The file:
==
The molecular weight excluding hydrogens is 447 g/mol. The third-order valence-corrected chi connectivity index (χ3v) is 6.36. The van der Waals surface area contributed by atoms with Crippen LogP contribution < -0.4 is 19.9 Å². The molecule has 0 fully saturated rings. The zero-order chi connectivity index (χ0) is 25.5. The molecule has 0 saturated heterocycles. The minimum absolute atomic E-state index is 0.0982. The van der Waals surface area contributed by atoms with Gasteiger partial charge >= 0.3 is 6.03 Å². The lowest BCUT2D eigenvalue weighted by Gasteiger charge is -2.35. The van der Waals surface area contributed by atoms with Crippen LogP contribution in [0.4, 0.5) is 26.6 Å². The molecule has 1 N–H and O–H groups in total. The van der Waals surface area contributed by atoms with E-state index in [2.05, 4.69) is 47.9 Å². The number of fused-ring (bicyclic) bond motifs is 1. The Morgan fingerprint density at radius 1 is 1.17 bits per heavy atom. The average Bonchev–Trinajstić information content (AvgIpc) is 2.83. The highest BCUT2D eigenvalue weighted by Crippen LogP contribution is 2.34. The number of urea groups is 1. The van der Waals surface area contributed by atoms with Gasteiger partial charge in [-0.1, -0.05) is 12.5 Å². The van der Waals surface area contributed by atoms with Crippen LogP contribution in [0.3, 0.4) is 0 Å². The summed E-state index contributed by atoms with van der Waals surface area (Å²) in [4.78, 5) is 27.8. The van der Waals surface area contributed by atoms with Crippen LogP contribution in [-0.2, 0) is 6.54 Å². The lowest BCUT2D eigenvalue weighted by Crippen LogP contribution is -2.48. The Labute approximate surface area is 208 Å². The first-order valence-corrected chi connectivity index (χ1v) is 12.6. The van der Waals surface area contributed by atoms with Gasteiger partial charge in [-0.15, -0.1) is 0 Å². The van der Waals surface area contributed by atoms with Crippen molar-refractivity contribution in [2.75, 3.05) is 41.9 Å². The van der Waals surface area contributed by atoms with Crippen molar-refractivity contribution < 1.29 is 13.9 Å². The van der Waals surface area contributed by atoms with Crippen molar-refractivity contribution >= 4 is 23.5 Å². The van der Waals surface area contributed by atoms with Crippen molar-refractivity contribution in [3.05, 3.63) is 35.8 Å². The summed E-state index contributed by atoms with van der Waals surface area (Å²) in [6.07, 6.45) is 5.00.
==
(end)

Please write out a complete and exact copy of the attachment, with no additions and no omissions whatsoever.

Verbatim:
The molecular weight excluding hydrogens is 447 g/mol. The third-order valence-corrected chi connectivity index (χ3v) is 6.36. The van der Waals surface area contributed by atoms with Crippen LogP contribution < -0.4 is 19.9 Å². The molecule has 0 fully saturated rings. The zero-order chi connectivity index (χ0) is 25.5. The molecule has 0 saturated heterocycles. The minimum absolute atomic E-state index is 0.0982. The van der Waals surface area contributed by atoms with Gasteiger partial charge >= 0.3 is 6.03 Å². The lowest BCUT2D eigenvalue weighted by Gasteiger charge is -2.35. The van der Waals surface area contributed by atoms with Crippen LogP contribution in [0.4, 0.5) is 26.6 Å². The molecule has 1 N–H and O–H groups in total. The van der Waals surface area contributed by atoms with E-state index in [2.05, 4.69) is 47.9 Å². The number of fused-ring (bicyclic) bond motifs is 1. The Morgan fingerprint density at radius 1 is 1.17 bits per heavy atom. The average Bonchev–Trinajstić information content (AvgIpc) is 2.83. The highest BCUT2D eigenvalue weighted by Crippen LogP contribution is 2.34. The number of urea groups is 1. The van der Waals surface area contributed by atoms with Gasteiger partial charge in [-0.1, -0.05) is 12.5 Å². The van der Waals surface area contributed by atoms with Crippen LogP contribution in [0.3, 0.4) is 0 Å². The summed E-state index contributed by atoms with van der Waals surface area (Å²) in [4.78, 5) is 27.8. The van der Waals surface area contributed by atoms with Crippen LogP contribution in [-0.2, 0) is 6.54 Å². The lowest BCUT2D eigenvalue weighted by Crippen LogP contribution is -2.48. The Labute approximate surface area is 208 Å². The first-order valence-corrected chi connectivity index (χ1v) is 12.6. The van der Waals surface area contributed by atoms with Gasteiger partial charge in [-0.15, -0.1) is 0 Å². The van der Waals surface area contributed by atoms with Crippen molar-refractivity contribution in [2.75, 3.05) is 41.9 Å². The van der Waals surface area contributed by atoms with Crippen molar-refractivity contribution < 1.29 is 13.9 Å². The van der Waals surface area contributed by atoms with Crippen molar-refractivity contribution >= 4 is 23.5 Å². The van der Waals surface area contributed by atoms with Crippen molar-refractivity contribution in [3.05, 3.63) is 35.8 Å². The summed E-state index contributed by atoms with van der Waals surface area (Å²) in [6.07, 6.45) is 5.00.